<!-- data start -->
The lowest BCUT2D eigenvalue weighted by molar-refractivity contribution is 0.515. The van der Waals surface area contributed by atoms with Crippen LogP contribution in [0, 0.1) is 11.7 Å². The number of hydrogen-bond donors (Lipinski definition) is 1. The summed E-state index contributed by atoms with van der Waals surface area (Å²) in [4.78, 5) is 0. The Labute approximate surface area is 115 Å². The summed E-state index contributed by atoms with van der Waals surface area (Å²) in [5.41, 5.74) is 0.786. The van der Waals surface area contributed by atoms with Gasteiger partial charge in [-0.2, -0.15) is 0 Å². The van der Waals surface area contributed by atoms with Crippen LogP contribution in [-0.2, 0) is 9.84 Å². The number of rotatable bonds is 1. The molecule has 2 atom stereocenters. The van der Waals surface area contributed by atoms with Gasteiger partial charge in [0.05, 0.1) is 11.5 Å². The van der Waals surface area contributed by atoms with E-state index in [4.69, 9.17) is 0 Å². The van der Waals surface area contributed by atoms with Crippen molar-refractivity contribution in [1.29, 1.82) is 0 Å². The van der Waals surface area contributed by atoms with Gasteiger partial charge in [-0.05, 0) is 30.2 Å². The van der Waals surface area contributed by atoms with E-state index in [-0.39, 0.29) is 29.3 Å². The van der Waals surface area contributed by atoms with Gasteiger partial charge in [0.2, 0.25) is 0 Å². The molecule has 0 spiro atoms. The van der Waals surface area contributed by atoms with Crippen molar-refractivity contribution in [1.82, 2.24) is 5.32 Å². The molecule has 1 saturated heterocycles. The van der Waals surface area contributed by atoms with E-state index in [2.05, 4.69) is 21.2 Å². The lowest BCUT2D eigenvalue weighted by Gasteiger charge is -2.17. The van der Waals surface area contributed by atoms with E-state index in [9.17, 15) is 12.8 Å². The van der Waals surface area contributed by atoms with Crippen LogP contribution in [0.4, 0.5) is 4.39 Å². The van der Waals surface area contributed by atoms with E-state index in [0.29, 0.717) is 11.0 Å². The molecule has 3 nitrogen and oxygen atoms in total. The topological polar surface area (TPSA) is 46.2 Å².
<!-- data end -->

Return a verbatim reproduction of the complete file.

The lowest BCUT2D eigenvalue weighted by molar-refractivity contribution is 0.515. The van der Waals surface area contributed by atoms with Crippen LogP contribution in [0, 0.1) is 11.7 Å². The number of hydrogen-bond donors (Lipinski definition) is 1. The summed E-state index contributed by atoms with van der Waals surface area (Å²) in [4.78, 5) is 0. The Labute approximate surface area is 115 Å². The summed E-state index contributed by atoms with van der Waals surface area (Å²) in [5.41, 5.74) is 0.786. The van der Waals surface area contributed by atoms with Gasteiger partial charge in [-0.2, -0.15) is 0 Å². The van der Waals surface area contributed by atoms with Crippen LogP contribution in [-0.2, 0) is 9.84 Å². The number of rotatable bonds is 1. The molecule has 2 atom stereocenters. The van der Waals surface area contributed by atoms with Gasteiger partial charge in [0.05, 0.1) is 11.5 Å². The van der Waals surface area contributed by atoms with E-state index in [4.69, 9.17) is 0 Å². The van der Waals surface area contributed by atoms with Crippen molar-refractivity contribution in [1.29, 1.82) is 0 Å². The van der Waals surface area contributed by atoms with Gasteiger partial charge in [-0.05, 0) is 30.2 Å². The van der Waals surface area contributed by atoms with E-state index in [-0.39, 0.29) is 29.3 Å². The van der Waals surface area contributed by atoms with Gasteiger partial charge in [0.2, 0.25) is 0 Å². The molecule has 0 spiro atoms. The van der Waals surface area contributed by atoms with Crippen molar-refractivity contribution in [1.82, 2.24) is 5.32 Å². The molecule has 1 saturated heterocycles. The van der Waals surface area contributed by atoms with E-state index in [2.05, 4.69) is 21.2 Å². The lowest BCUT2D eigenvalue weighted by Gasteiger charge is -2.17. The van der Waals surface area contributed by atoms with E-state index in [9.17, 15) is 12.8 Å². The van der Waals surface area contributed by atoms with Crippen LogP contribution in [0.4, 0.5) is 4.39 Å². The van der Waals surface area contributed by atoms with E-state index in [0.29, 0.717) is 11.0 Å². The molecule has 3 nitrogen and oxygen atoms in total. The topological polar surface area (TPSA) is 46.2 Å².